Former IDF rabbi caught in middle of deep conflict over Gaza war
Analysis: Economy Minister Bennett was the only one who professionally challenged Defense Minister Ya'alon's understanding during Operation Protective Edge. Even if he erred in the way he obtained the information, he was often right about the facts.
Before delving into the roots of the conflict between the two ministers, several questions should be asked: What exactly was Rontzki doing in the Gaza Division's area of operation? What was his position there? And how is it possible that even without being called up for reserve service, a citizen – even if he may be a senior officer – dons his uniform and basically calls himself up for duty?
But Rontzki is just the nutshell of a much deeper conflict: The lack of appreciation between Ya'alon and Bennett has been there for many years now. The recent war, it turns out, only reignited it.
Bennett was the only one who professionally challenged Ya'alon's understanding during the war. Even if he erred in the way he obtained the information, we must admit, he was right about the facts quite often.
In a press briefing he held Tuesday, Ya'alon slammed Bennett once again over his criticism against him during the war. "It led to a heavy price in the fighting," the defense minister said. "The other side saw us about to collapse and split. Under no circumstances must ministers talk to officers without my approval and knowledge."
Ya'alon further revealed that a senior reserve officer was disciplinarily punished for "leaking classified information to Bennett."
There is no doubt that Bennett challenged Ya'alon more than once, and it's clear that he managed to do so thanks to reliable information he received from knowledgeable sources in the army during the fighting – information which was sometimes revealed to be more credible that the information presented to the cabinet.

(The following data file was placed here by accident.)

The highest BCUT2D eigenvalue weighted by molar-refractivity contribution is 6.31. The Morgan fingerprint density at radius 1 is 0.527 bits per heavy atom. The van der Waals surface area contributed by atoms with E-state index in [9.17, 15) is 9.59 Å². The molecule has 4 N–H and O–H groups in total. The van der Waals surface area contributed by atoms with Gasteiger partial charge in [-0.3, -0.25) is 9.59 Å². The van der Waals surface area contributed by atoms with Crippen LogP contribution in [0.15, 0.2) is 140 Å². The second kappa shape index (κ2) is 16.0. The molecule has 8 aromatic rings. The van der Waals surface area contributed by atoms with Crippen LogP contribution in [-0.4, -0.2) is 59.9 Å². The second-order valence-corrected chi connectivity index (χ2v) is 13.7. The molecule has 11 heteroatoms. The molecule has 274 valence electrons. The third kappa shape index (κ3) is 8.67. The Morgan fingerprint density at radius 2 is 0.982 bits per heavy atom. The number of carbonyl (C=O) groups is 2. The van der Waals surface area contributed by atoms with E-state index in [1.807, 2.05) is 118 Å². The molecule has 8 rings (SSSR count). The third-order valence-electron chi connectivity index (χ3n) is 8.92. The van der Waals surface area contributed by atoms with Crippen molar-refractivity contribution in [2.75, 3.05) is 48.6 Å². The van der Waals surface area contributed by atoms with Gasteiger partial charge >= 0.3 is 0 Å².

On Tuesday evening, Bennett denied that Rontzki had briefed him, saying that he only had one conversation with the rabbi about "the IDF's fighting spirit." That sounds logical: Rontzki was not in the heart of the military activity and was not exposed to the intimate details. According to estimates, other officers helped Bennett form his evaluation of the situation.
Bennett isn't denying that. He admits that he "went down to the ground" and did not settle for the cabinet briefings. And this perhaps raises the most interesting question: Not if other officers provided him with the information, but if they were even aware of the fact that they were not allowed to talk to a government minister – even one who served as a reserve officer in the special Maglan unit and fought in the Second Lebanon War.
On Tuesday, Bennett settled the score with Ya'alon over the issue of the tunnels. "Since the beginning of the war, we cabinet ministers were not aware of the tunnel threat. I went down to the ground, discovered it, and became obsessive about the issue," Bennett said. "Just ask who agreed to accept the ceasefire without dealing with the tunnels and who was against it."
Bennett claimed that it was his insistence which "saved the Gaza vicinity residents from the tunnels." Ya'alon's associates did not like what they heard.
"Bennett didn't plan anything related to the tunnels and didn't initiate anything related to the tunnels. This are just lies," one of the associates said. "The plan was prepared in advance and presented to the cabinet by the prime minister and defense minister. Minister Bennett is making up fairytales. He used the IDF's commanders and soldiers for political reasons, without understanding the meaning of an army going to war."